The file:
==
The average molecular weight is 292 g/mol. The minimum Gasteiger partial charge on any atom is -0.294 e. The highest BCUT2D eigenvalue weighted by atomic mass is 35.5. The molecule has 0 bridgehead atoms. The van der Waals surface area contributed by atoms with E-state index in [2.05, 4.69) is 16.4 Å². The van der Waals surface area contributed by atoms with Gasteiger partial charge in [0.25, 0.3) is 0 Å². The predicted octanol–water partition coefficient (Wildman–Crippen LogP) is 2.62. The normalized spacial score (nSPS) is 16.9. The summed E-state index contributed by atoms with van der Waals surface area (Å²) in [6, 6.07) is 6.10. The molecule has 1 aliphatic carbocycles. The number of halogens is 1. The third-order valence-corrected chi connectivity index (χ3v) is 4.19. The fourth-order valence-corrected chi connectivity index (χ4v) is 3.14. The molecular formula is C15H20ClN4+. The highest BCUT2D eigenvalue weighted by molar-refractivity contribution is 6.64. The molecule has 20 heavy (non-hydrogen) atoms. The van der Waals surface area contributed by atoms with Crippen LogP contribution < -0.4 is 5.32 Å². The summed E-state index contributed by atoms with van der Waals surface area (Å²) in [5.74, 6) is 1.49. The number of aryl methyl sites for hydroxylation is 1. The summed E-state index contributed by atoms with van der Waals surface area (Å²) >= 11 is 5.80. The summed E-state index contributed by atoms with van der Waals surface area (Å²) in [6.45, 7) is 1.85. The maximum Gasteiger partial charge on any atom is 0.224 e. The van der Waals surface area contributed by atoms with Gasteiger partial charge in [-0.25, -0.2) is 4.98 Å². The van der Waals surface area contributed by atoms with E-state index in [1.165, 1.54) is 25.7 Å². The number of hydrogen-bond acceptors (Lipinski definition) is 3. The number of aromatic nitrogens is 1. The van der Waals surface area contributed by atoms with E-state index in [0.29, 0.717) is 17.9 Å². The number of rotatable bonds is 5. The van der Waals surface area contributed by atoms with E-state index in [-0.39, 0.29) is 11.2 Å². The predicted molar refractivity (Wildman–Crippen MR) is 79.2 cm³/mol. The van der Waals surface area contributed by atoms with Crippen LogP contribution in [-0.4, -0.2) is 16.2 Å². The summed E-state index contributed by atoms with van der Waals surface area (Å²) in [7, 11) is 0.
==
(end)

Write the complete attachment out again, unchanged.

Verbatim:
The average molecular weight is 292 g/mol. The minimum Gasteiger partial charge on any atom is -0.294 e. The highest BCUT2D eigenvalue weighted by atomic mass is 35.5. The molecule has 0 bridgehead atoms. The van der Waals surface area contributed by atoms with E-state index in [2.05, 4.69) is 16.4 Å². The van der Waals surface area contributed by atoms with Gasteiger partial charge in [0.25, 0.3) is 0 Å². The predicted octanol–water partition coefficient (Wildman–Crippen LogP) is 2.62. The normalized spacial score (nSPS) is 16.9. The summed E-state index contributed by atoms with van der Waals surface area (Å²) in [6, 6.07) is 6.10. The molecule has 1 aliphatic carbocycles. The number of halogens is 1. The third-order valence-corrected chi connectivity index (χ3v) is 4.19. The fourth-order valence-corrected chi connectivity index (χ4v) is 3.14. The molecular formula is C15H20ClN4+. The highest BCUT2D eigenvalue weighted by molar-refractivity contribution is 6.64. The molecule has 20 heavy (non-hydrogen) atoms. The van der Waals surface area contributed by atoms with Crippen LogP contribution < -0.4 is 5.32 Å². The summed E-state index contributed by atoms with van der Waals surface area (Å²) in [5.74, 6) is 1.49. The number of aryl methyl sites for hydroxylation is 1. The summed E-state index contributed by atoms with van der Waals surface area (Å²) >= 11 is 5.80. The summed E-state index contributed by atoms with van der Waals surface area (Å²) in [6.45, 7) is 1.85. The maximum Gasteiger partial charge on any atom is 0.224 e. The van der Waals surface area contributed by atoms with Gasteiger partial charge in [-0.25, -0.2) is 4.98 Å². The van der Waals surface area contributed by atoms with E-state index in [1.165, 1.54) is 25.7 Å². The number of hydrogen-bond acceptors (Lipinski definition) is 3. The number of aromatic nitrogens is 1. The van der Waals surface area contributed by atoms with E-state index in [0.29, 0.717) is 17.9 Å². The number of rotatable bonds is 5. The van der Waals surface area contributed by atoms with E-state index in [-0.39, 0.29) is 11.2 Å². The predicted molar refractivity (Wildman–Crippen MR) is 79.2 cm³/mol. The van der Waals surface area contributed by atoms with Crippen LogP contribution in [-0.4, -0.2) is 16.2 Å². The summed E-state index contributed by atoms with van der Waals surface area (Å²) in [7, 11) is 0.